ReAssess (REcovery ASSESSment)
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info Mohammadreza Sheykhmousa

info Farzaneh Firoozyar

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ReAssess (REcovery ASSESSment)

The challenge

Post-disaster recovery is a part of Disaster Risk Management (DRM) which has been neglected in disaster-related studies. Large natural disasters tend to receive huge financial and technological supports within the recovery process. Yet, there is no comprehensive method to assess and monitor the integrated recovery process, and as a result, the recovery output is not quantifiable. The conventional recovery assessment methods (i.e., household survey) are expensive, time-consuming, prone to subjectivity, and hard to communicate among stakeholders, while also lacking accuracy, transparency, and reliability. This survey types also are limited to (at maximum) urban areas, and they are not able to cover rural recovery assessment. Thus, there is a need to develop a method which is capable of quantifying the integrated recovery process over large areas.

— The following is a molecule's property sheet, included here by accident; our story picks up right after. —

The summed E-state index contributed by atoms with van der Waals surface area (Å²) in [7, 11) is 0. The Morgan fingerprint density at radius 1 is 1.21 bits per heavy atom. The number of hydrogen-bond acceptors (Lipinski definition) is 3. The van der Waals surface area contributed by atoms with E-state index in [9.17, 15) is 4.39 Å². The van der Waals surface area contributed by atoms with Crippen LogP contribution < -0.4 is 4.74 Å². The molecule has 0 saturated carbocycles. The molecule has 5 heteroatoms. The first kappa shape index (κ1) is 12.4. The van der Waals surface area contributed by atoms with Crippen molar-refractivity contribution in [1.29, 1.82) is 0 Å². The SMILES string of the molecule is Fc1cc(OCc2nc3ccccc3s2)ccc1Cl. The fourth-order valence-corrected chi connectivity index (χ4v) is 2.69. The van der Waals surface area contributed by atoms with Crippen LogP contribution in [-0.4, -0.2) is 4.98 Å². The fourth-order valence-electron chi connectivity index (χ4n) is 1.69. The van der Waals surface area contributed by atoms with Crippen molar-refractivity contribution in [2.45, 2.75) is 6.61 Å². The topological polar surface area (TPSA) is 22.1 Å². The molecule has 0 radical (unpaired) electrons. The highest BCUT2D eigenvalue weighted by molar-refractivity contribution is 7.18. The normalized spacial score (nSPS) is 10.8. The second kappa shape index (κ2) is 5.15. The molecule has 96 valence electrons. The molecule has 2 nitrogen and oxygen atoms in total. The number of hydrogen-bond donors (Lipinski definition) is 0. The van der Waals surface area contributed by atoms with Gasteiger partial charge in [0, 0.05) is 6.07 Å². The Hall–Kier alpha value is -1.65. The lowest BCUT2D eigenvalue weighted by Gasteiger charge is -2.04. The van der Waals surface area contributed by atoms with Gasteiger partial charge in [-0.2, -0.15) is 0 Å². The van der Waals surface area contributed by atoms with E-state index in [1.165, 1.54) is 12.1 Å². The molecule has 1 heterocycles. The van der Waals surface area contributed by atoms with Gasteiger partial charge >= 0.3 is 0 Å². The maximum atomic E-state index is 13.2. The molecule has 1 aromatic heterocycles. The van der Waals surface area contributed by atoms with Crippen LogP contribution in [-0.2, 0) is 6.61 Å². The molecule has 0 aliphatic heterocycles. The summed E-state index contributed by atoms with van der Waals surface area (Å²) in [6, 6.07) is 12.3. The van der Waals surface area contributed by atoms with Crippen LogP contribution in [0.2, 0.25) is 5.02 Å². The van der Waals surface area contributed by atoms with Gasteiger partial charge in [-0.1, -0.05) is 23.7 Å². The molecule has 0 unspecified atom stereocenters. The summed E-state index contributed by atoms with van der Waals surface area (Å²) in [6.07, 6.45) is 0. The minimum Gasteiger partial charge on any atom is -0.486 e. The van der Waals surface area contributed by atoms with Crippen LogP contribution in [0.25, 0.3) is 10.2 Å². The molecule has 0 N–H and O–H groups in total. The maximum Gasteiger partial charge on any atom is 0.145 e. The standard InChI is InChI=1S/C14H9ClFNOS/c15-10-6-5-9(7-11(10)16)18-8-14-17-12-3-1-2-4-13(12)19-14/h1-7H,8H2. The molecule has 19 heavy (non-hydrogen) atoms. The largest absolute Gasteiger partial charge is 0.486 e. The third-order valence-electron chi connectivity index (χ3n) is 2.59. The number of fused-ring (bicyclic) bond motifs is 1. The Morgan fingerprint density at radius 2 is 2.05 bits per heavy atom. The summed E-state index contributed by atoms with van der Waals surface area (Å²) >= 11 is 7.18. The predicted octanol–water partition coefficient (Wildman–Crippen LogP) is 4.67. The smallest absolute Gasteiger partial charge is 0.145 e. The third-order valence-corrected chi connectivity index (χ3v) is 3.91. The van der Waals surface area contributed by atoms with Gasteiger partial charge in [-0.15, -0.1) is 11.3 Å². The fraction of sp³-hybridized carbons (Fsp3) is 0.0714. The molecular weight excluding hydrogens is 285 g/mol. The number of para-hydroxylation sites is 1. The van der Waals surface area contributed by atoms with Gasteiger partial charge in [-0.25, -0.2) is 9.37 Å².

The solution

Remote Sensing and satellite imagery has been proven to be a great tool in other domains of DRM. Disaster and subsequent recovery process affect lands mainly through Land Cover and Land Use (LCLU). Changes due to LCLU has been widely studied in other RS disciplines. However, the value of LCLUC in the recovery has not been explored yet. Therefore, to characterize and quantify the recovery process there is a need to develop an RS-based methodology which suits the special properties of the recovery process and image-data characteristics. In this study measuring recovery was done by developing recovery maps based on tracking specific trajectories of LCLU changes which are called Transition Patterns (TP). TPs provides a nuanced definition of recovery, and they characterized recovery process in five categories: Slightly Positive (SP), Positive (P), Neutral (N), Negative (N), Slightly Negative (SN). The results of this study provide a novel methodology which helps stakeholders involved in the recovery process to avoid an expensive recovery assessment and provide a quantifiable recovery assessment, which covers physical and functional recovery. The developed framework is generic meaning that can be applied in different disaster-stricken areas and for different disaster events.


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